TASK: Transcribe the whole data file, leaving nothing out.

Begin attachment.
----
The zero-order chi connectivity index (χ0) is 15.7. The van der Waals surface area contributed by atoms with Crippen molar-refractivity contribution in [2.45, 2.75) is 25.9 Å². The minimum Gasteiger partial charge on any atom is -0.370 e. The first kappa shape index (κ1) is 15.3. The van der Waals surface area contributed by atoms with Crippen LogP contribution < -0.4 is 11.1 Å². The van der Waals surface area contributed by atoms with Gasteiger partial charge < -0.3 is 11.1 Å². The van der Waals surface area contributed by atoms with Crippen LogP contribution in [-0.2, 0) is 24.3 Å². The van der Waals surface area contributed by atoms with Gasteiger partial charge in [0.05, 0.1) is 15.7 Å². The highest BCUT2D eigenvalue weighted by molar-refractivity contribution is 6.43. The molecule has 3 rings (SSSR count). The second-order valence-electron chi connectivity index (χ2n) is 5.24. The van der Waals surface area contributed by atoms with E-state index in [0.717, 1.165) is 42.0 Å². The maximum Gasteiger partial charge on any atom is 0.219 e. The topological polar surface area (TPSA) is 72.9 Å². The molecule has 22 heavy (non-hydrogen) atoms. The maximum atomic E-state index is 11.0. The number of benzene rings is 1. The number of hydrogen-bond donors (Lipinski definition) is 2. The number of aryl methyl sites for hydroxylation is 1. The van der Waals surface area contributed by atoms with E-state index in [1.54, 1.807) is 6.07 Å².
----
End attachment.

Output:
The zero-order chi connectivity index (χ0) is 15.7. The van der Waals surface area contributed by atoms with Crippen molar-refractivity contribution in [2.45, 2.75) is 25.9 Å². The minimum Gasteiger partial charge on any atom is -0.370 e. The first kappa shape index (κ1) is 15.3. The van der Waals surface area contributed by atoms with Crippen LogP contribution < -0.4 is 11.1 Å². The van der Waals surface area contributed by atoms with Gasteiger partial charge < -0.3 is 11.1 Å². The van der Waals surface area contributed by atoms with Crippen LogP contribution in [-0.2, 0) is 24.3 Å². The van der Waals surface area contributed by atoms with Gasteiger partial charge in [0.05, 0.1) is 15.7 Å². The highest BCUT2D eigenvalue weighted by molar-refractivity contribution is 6.43. The molecule has 3 rings (SSSR count). The second-order valence-electron chi connectivity index (χ2n) is 5.24. The van der Waals surface area contributed by atoms with E-state index in [0.717, 1.165) is 42.0 Å². The maximum Gasteiger partial charge on any atom is 0.219 e. The topological polar surface area (TPSA) is 72.9 Å². The molecule has 22 heavy (non-hydrogen) atoms. The maximum atomic E-state index is 11.0. The number of benzene rings is 1. The number of hydrogen-bond donors (Lipinski definition) is 2. The number of aryl methyl sites for hydroxylation is 1. The van der Waals surface area contributed by atoms with E-state index in [1.54, 1.807) is 6.07 Å².